Friday, June 12, 2009

My Three Worst Enemies

1. Japanese Beetles

These things love to mate and make lace out of my leaves. In case you didn't know, lace is not pretty in the garden!

My husband goes out daily with his scissors and likes to snip them in half.

2. Bambi

Bambi has been eating my green bean and okra leaves. Stupid deer! I don't even live in a forest!

That vine is supposed to have luscious leaves.

3. Squash Vine Borers
I was wondering why the bases of my zucchini plants were looking like this so I looked it up online.

I cut open the stem and there he was the ugly ugly Squash Vine Borer. BAD! VERY BAD!

Cross section view. I tore out all my zucchini plants because I was so disgusted and most plants were beyond saving. I learned that I need to control with something in May. Whoops. I take back anything I said about zucchini being easy to grow. I think I figured out why my zucchini stopped growing.

So we had an impromptu science experiment to see which method was most effective at killing them. We concluded that the methods involving water were most effective, probably because it drowned them and had nothing to do with the pH balance of the liquid. The ones in the plain salt and baking soda were still squirming by evening. This was also a lesson as to when revenge is appropriate.

I hypothesized that the ugly grubs would fizzle and die when immersed in salt like snails, but instead concluded that plain salt acts as an aphrodisiac for Squash Vine Borers and makes them want to kiss and snuggle. (Yes, the ugly brown things are their heads.) Plain baking soda caused them to want to make Squash Vine Borer snow angels. Those things are anything but angelic.

One more photo of a garden failure. This cucumber seems as if she is trying to watch her figure.

Gardening is no longer a relaxing stress relief. I can't wait to garden in heaven.


  1. I watched something on Martha Stewart today about gardening; they gave tips of things you could use to protect your plants and other great ideas! One thing they said was to mix eggs and water, and spray it on plants to keep the deer away. Here is the link ; you should check it out, and see if you learn anything you can use. I was not blessed with a green thumb, so I have to pass along others' advice. I'm just happy our upside down tomatoes are growing; we are starting small. :)

  2. Thanks, Carrie. We've tried multiple things to prevent deer including David peeing into a milk jug for an entire day and dumping it along the perimeter of our yard. (We're desperate.) Unfortunately the deer around here are being squeezed out by development and seemed to be undeterred by repellents because of the need to survive. We just bought some deer netting last night to keep them from eating the foliage. It's not the most attractive thing to have a black net over our susceptible plants, but we want our plants to survive!! I will definitely check out the link though. Martha is pretty savvy when it comes to gardening.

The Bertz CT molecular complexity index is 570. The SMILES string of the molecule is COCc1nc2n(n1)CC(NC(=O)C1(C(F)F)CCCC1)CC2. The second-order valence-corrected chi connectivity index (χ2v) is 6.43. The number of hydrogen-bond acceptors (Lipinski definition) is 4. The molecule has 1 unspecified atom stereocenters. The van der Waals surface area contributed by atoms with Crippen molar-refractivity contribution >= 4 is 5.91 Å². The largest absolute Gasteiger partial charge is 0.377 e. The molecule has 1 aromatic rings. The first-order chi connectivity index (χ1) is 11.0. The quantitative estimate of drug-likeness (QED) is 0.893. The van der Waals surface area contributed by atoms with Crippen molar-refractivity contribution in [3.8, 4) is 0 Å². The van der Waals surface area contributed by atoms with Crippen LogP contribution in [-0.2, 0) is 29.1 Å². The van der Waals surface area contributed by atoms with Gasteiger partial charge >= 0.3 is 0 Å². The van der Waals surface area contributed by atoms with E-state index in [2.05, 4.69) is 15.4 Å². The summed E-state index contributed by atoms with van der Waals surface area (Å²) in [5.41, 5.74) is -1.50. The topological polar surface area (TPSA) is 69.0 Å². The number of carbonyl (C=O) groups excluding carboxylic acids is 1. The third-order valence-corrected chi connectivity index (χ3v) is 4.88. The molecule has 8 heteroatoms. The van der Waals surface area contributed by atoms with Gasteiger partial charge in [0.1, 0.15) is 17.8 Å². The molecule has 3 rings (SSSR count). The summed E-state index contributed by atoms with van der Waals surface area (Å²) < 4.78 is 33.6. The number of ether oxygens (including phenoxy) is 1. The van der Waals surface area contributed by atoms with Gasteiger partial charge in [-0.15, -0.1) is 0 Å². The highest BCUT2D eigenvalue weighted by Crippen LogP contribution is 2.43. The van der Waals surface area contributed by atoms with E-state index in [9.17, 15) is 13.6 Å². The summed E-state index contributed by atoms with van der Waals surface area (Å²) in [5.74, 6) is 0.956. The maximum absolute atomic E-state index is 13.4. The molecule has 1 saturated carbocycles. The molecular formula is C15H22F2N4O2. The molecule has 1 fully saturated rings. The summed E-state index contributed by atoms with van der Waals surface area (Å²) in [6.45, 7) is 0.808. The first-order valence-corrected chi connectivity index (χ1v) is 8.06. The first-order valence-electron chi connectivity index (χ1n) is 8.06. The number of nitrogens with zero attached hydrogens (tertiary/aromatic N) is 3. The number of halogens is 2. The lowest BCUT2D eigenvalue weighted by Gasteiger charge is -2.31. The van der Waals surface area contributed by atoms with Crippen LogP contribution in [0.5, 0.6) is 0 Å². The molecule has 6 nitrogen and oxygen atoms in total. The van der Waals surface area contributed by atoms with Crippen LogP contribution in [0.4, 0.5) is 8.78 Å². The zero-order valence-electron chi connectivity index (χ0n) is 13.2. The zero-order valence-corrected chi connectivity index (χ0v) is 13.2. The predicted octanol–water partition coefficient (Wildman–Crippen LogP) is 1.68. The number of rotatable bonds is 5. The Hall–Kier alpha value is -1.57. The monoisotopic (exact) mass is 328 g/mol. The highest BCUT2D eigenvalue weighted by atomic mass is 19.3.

Starting small is good. We started small just 3 years ago and kept expanding upon it. Please do share your experience with the Topsy Turvy tomatoes. I was tempted to do those this year. I'll bet they need a lot of watering in this heat and I'm sure I would've killed them by now.

  3. papmphil5@bellsouth.netJune 13, 2009 at 4:27 PM

    Aw, I'm sad for you! I gave up gardening because I think I have a black thumb. :(

  4. Me too (about the topsy turvy tomatoes). I also saw a hanging pepper bag with several plants at the hardware store a couple of months ago, I almost got some, but I was there for roundup and it seemed like it would have been bad karma to buy them at the same time. Plus I wasn't totally sold on the whole idea since I never remember to water.

    We also have lacy leaves on some plants. I just wish they were from Japanese Beetles. Unfortunately, ours are the orange midget lady bugs. That means the neighborhood kids think I am evil for hating them. Of course the recommended way to control them is hand picking at NOON. Yeah, cause that's when I want to be in the garden. here is a fun article with lots of pictures of the damage those cute bugs do:

  5. and you were doing so good! btw, that is disgusting that david peed in a milk jug and put it around your yard! my sister has a friend who, while gardening in her backyard, found some 'grub' and decided to grill them up and eat them! they enjoyed them! just a thought! get some extra protein in your diet! hahaha i thought you'd enjoy that.

  6. Amber - I considered trying to eat them for a small moment, but it quickly passed. When Emily looked at my bucket of them, she said they made her feel sick to her stomach just looking at them. Although, battered and fried might not be so bad. People eat shrimp and I think those are just as disgusting. And don't be too disgusted by David's pee. He drinks so much water, that he practically pees 100% water. Maybe that's why it didn't work. Maybe I will have to try collecting mine. I'll just need a funnel.

    Becca - we don't have orange midget lady bugs (that I know of). The larvae of the squash beetle is pretty cool looking though. Apparently Japanese Beetles were brought to the US through NJ and they are slowly migrating westward at about the rate of 10 miles per year or something like that. So be prepared. They are on their way...

    Pam - I'm sure you have some green in your thumb, but maybe Bill, your brother, took it all? Just remember the key to gardening is - COMPOST. Mushroom compost is best.